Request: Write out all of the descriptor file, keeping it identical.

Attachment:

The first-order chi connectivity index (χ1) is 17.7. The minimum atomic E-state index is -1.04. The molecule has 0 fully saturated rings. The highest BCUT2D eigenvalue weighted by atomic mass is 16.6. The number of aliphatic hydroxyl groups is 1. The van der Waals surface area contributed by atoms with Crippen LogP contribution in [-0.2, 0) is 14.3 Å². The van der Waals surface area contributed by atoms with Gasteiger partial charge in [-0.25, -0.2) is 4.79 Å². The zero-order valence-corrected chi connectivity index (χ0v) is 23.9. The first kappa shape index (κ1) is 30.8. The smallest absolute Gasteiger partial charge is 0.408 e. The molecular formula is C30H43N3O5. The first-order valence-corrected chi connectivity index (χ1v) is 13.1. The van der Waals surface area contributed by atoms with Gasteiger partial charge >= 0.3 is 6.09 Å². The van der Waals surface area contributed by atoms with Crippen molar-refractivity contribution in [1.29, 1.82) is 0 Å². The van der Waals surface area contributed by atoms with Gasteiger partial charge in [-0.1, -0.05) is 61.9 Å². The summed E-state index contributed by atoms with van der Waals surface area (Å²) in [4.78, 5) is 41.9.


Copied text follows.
The first-order chi connectivity index (χ1) is 17.7. The minimum atomic E-state index is -1.04. The molecule has 0 fully saturated rings. The highest BCUT2D eigenvalue weighted by atomic mass is 16.6. The number of aliphatic hydroxyl groups is 1. The van der Waals surface area contributed by atoms with Crippen LogP contribution in [-0.2, 0) is 14.3 Å². The van der Waals surface area contributed by atoms with Gasteiger partial charge in [-0.25, -0.2) is 4.79 Å². The zero-order valence-corrected chi connectivity index (χ0v) is 23.9. The first kappa shape index (κ1) is 30.8. The smallest absolute Gasteiger partial charge is 0.408 e. The molecular formula is C30H43N3O5. The first-order valence-corrected chi connectivity index (χ1v) is 13.1. The van der Waals surface area contributed by atoms with Gasteiger partial charge >= 0.3 is 6.09 Å². The van der Waals surface area contributed by atoms with Crippen molar-refractivity contribution in [1.29, 1.82) is 0 Å². The van der Waals surface area contributed by atoms with Gasteiger partial charge in [-0.1, -0.05) is 61.9 Å². The summed E-state index contributed by atoms with van der Waals surface area (Å²) in [4.78, 5) is 41.9.